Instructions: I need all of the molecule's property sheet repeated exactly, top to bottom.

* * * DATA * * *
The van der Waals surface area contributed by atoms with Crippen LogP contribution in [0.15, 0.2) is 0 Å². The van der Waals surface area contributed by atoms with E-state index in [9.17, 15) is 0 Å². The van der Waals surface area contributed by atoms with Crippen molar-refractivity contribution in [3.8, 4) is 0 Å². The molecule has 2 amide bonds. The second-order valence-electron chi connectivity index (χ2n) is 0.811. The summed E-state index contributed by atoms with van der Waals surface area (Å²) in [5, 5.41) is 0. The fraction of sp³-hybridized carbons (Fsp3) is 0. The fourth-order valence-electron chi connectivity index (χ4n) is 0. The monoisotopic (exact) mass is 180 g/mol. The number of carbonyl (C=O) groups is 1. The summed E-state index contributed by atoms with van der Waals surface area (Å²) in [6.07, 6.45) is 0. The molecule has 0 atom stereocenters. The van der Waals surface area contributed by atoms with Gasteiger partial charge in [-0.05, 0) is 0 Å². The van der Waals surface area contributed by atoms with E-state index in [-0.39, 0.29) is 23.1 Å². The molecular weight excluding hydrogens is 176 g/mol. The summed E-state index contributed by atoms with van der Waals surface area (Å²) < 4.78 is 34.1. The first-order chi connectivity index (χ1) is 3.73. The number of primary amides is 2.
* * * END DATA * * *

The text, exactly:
The van der Waals surface area contributed by atoms with Crippen LogP contribution in [0.15, 0.2) is 0 Å². The van der Waals surface area contributed by atoms with E-state index in [9.17, 15) is 0 Å². The van der Waals surface area contributed by atoms with Crippen molar-refractivity contribution in [3.8, 4) is 0 Å². The molecule has 2 amide bonds. The second-order valence-electron chi connectivity index (χ2n) is 0.811. The summed E-state index contributed by atoms with van der Waals surface area (Å²) in [5, 5.41) is 0. The fraction of sp³-hybridized carbons (Fsp3) is 0. The fourth-order valence-electron chi connectivity index (χ4n) is 0. The monoisotopic (exact) mass is 180 g/mol. The number of carbonyl (C=O) groups is 1. The summed E-state index contributed by atoms with van der Waals surface area (Å²) in [6.07, 6.45) is 0. The molecule has 0 atom stereocenters. The van der Waals surface area contributed by atoms with Gasteiger partial charge in [-0.05, 0) is 0 Å². The van der Waals surface area contributed by atoms with E-state index in [-0.39, 0.29) is 23.1 Å². The molecular weight excluding hydrogens is 176 g/mol. The summed E-state index contributed by atoms with van der Waals surface area (Å²) < 4.78 is 34.1. The first-order chi connectivity index (χ1) is 3.73. The number of primary amides is 2.